How do you manage a good work/life balance (or do you struggle with this at all)?
There are rare occasions where you need to put in some crazy hours. If that occurs, I usually make sure I can book in a spa day to recuperate and reward myself. I also believe that you are responsible for setting the precedent with a client relationship concerning your time. If you respond to work emails at weekends, you can’t be surprised when a client expects this all the time. I try to work set hours, and communicate those to my clients at the outset. Technology has its uses, but it’s important to schedule downtime into your diary otherwise you could face burnout. Looking after yourself as a freelancer is crucial; after all, no one pays you sick pay!
Where do you work from and do you co-work at all?
Most of the time, I work from home. Sometimes I meet with clients in coffee shops or their premises.
Do you allow yourself a regular break for coffee, exercise or lunch?
At the moment, I work 9-3 during the week, so am definitely guilty of not taking a ‘break’ from my desk. I make sure I have a healthy lunch and go to exercise classes in the evening though.
Are there any apps/tools/gadgets/people that you just couldn’t work without?
DropBox – for sharing files with clients, my iPhone, and good ol’ fashioned pencil and notepad – you just can’t beat sketching out ideas on paper.
We would love to hear your thoughts on “networking” – do you go to any regular events or meet ups to meet other freelancers?
I keep meaning to attend Cambridge Business Lounge events because I’ve got to know a few of the regular CBL folks on Twitter and they seem very approachable. However, I’ve been too busy with work, which must be a good thing! It’s definitely something I want to pursue in the very near future though. Twitter is also great for initial contacts.
What essential advice would you give to anyone thinking of becoming a freelancer?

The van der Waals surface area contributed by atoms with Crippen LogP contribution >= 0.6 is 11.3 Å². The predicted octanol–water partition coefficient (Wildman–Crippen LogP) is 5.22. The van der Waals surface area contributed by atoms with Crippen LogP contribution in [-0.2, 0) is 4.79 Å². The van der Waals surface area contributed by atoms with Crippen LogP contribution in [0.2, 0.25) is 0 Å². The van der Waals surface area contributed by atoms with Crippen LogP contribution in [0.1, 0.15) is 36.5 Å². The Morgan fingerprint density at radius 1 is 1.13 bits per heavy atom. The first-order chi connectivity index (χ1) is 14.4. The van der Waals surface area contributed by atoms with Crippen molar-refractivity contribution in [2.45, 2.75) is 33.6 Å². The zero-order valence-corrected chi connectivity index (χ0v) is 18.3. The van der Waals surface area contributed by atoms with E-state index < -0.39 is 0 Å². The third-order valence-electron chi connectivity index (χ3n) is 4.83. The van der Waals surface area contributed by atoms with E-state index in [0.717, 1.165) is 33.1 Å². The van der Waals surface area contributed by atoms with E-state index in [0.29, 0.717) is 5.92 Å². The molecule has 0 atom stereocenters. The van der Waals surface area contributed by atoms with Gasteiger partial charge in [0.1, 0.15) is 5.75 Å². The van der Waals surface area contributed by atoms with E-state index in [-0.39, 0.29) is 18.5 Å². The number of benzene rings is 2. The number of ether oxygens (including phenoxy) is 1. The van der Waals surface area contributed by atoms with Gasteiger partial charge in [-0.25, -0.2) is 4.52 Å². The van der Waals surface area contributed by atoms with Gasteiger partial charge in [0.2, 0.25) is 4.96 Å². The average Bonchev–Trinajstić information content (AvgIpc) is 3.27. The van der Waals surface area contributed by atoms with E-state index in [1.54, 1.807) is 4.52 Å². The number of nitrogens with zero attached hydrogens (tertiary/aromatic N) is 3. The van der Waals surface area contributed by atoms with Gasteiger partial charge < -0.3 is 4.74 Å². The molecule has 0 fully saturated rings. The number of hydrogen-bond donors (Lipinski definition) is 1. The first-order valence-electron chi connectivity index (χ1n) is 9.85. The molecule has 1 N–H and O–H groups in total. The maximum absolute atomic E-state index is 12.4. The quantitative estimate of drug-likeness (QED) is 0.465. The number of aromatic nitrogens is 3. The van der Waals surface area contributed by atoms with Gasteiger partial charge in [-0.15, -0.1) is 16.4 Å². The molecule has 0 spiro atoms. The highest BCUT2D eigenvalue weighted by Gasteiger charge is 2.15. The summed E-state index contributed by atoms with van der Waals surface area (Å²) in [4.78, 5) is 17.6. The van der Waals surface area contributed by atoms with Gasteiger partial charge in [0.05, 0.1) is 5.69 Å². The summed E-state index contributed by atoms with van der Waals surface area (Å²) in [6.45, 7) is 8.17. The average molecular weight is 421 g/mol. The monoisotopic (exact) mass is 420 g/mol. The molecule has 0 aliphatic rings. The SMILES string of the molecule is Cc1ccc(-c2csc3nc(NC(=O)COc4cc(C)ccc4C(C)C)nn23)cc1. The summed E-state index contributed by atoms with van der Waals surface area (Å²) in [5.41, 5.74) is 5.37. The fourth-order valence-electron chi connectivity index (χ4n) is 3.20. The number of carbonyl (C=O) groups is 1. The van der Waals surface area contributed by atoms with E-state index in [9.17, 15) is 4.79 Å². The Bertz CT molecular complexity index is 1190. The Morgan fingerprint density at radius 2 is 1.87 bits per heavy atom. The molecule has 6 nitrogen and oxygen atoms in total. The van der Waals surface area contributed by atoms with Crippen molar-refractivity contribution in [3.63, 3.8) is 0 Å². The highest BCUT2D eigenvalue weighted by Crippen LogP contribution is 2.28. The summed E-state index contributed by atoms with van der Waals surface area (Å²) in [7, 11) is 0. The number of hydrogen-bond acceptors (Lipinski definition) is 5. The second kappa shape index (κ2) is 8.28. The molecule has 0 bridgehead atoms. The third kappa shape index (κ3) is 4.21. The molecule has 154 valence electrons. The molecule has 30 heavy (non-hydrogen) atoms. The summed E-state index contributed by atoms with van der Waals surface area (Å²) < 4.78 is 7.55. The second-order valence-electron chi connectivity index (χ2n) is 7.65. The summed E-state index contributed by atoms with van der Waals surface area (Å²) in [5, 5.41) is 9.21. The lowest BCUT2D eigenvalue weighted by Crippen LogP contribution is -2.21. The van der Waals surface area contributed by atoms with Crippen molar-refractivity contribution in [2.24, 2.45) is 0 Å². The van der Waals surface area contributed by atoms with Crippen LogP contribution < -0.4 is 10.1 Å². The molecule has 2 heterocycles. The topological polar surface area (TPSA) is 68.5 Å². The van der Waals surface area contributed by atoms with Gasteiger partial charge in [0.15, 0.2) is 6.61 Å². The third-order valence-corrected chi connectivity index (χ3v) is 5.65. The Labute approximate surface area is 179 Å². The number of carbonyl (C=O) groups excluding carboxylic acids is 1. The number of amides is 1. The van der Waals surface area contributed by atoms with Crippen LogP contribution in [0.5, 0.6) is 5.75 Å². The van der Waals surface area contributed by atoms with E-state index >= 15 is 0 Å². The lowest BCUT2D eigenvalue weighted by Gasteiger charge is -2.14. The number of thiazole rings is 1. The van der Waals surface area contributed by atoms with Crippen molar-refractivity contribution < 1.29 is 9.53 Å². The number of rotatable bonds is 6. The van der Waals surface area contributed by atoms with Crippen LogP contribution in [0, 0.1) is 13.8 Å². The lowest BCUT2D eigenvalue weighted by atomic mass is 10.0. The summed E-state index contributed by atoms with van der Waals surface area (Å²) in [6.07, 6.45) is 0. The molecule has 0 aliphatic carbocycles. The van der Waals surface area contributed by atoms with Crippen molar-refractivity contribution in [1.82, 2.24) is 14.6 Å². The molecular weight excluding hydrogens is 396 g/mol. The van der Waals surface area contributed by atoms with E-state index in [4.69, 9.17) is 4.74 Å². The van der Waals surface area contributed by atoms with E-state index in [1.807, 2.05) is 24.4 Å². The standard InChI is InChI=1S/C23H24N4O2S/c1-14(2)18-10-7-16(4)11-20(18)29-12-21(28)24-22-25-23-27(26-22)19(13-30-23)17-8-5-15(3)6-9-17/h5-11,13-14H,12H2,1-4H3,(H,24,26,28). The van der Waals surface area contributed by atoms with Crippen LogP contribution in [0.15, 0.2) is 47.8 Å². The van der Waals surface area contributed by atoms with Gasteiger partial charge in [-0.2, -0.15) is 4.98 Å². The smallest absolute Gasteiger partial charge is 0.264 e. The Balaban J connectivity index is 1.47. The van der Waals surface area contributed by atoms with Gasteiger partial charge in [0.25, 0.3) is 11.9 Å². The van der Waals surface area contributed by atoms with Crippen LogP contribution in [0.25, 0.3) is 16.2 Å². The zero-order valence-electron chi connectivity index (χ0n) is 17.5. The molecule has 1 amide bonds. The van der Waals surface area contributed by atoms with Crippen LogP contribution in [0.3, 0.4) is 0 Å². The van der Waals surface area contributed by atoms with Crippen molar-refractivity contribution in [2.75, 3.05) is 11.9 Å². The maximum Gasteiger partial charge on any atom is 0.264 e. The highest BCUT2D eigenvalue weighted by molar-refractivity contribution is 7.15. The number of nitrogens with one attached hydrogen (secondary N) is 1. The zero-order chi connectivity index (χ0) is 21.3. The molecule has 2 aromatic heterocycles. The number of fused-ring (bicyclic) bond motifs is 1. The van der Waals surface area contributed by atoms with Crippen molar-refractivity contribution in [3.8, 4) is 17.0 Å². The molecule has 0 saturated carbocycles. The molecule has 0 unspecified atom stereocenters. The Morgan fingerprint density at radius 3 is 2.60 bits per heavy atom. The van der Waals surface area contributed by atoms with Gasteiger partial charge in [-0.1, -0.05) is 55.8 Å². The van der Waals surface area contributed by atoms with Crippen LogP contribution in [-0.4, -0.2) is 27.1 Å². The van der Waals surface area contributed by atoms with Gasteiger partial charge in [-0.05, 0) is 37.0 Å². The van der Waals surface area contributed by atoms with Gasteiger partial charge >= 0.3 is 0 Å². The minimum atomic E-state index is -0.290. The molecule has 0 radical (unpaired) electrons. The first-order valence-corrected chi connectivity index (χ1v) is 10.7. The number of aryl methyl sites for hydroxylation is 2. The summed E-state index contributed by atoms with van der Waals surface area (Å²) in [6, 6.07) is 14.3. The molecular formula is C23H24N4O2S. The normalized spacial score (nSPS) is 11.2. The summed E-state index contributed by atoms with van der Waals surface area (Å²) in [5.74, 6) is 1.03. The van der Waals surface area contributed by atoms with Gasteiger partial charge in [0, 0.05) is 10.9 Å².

If you can afford it, go for it! If you can’t afford it yet, make a plan so you can – ideally save three month’s salary to tide you over (or start your freelance business in your spare time until you’re financially ready to go it alone). Seek advice and input from friends, relatives and other contacts. Then, when you are your own boss…use your time wisely – set yourself boundaries (such as switching off social media and other distractions – make sure friends know you aren’t available for a quick coffee!) Get some tax advice, and make sure you set aside the correct % of your earnings to pay HMRC. Write some T&Cs for potential clients, and ideally ask a friend with a legal background to give them a once over. Attend co-working or networking events.
Finally, trust your instinct. Don’t commit any significant time until you know someone is genuine. Obtain a deposit payment before starting any work, and ensure they’ve agreed to your T&Cs before hand.
Anything else you would like to add or share?
I may sound biased, but I wholeheartedly believe this: make sure your new company logo, website and business cards are professionally designed and produced. Cheap design (or worse – getting a friend’s neighbour’s teenage son to do it for free) will show, and this won’t be a good reflection on your own professionalism and business.
How can we find you online (and off!)?
Karen Arnott, Web & Graphic Designer
Tel: 07511 954 324
Thanks so much Karen for taking part in our Freelancer Friday series, if you would like to put yourself (or somebody else worthy of being featured) forward, let’s talk!